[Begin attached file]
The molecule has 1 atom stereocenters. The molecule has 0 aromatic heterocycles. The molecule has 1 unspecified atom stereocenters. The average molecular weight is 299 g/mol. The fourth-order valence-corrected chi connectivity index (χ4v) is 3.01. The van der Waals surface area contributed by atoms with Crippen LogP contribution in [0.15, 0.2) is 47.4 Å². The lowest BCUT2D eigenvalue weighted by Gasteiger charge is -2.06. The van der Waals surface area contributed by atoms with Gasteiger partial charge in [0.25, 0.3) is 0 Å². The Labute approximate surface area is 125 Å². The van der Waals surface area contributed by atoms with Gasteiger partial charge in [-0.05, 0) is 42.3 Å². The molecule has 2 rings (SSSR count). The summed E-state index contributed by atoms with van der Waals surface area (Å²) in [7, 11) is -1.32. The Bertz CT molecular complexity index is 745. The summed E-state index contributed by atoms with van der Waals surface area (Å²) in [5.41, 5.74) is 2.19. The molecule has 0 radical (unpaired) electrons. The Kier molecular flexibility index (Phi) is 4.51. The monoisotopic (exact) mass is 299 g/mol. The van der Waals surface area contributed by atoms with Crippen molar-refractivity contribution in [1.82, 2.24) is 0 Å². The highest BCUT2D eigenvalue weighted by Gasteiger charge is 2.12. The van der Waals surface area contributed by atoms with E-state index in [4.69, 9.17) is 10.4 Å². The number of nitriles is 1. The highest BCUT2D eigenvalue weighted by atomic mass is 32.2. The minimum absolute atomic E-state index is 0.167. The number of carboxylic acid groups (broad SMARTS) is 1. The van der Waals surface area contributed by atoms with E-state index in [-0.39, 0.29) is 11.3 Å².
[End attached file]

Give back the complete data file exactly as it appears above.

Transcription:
The molecule has 1 atom stereocenters. The molecule has 0 aromatic heterocycles. The molecule has 1 unspecified atom stereocenters. The average molecular weight is 299 g/mol. The fourth-order valence-corrected chi connectivity index (χ4v) is 3.01. The van der Waals surface area contributed by atoms with Crippen LogP contribution in [0.15, 0.2) is 47.4 Å². The lowest BCUT2D eigenvalue weighted by Gasteiger charge is -2.06. The van der Waals surface area contributed by atoms with Gasteiger partial charge in [0.25, 0.3) is 0 Å². The Labute approximate surface area is 125 Å². The van der Waals surface area contributed by atoms with Gasteiger partial charge in [-0.05, 0) is 42.3 Å². The molecule has 2 rings (SSSR count). The summed E-state index contributed by atoms with van der Waals surface area (Å²) in [7, 11) is -1.32. The Bertz CT molecular complexity index is 745. The summed E-state index contributed by atoms with van der Waals surface area (Å²) in [5.41, 5.74) is 2.19. The molecule has 0 radical (unpaired) electrons. The Kier molecular flexibility index (Phi) is 4.51. The monoisotopic (exact) mass is 299 g/mol. The van der Waals surface area contributed by atoms with Crippen molar-refractivity contribution in [1.82, 2.24) is 0 Å². The highest BCUT2D eigenvalue weighted by Gasteiger charge is 2.12. The van der Waals surface area contributed by atoms with E-state index in [4.69, 9.17) is 10.4 Å². The number of nitriles is 1. The highest BCUT2D eigenvalue weighted by atomic mass is 32.2. The minimum absolute atomic E-state index is 0.167. The number of carboxylic acid groups (broad SMARTS) is 1. The van der Waals surface area contributed by atoms with E-state index in [-0.39, 0.29) is 11.3 Å².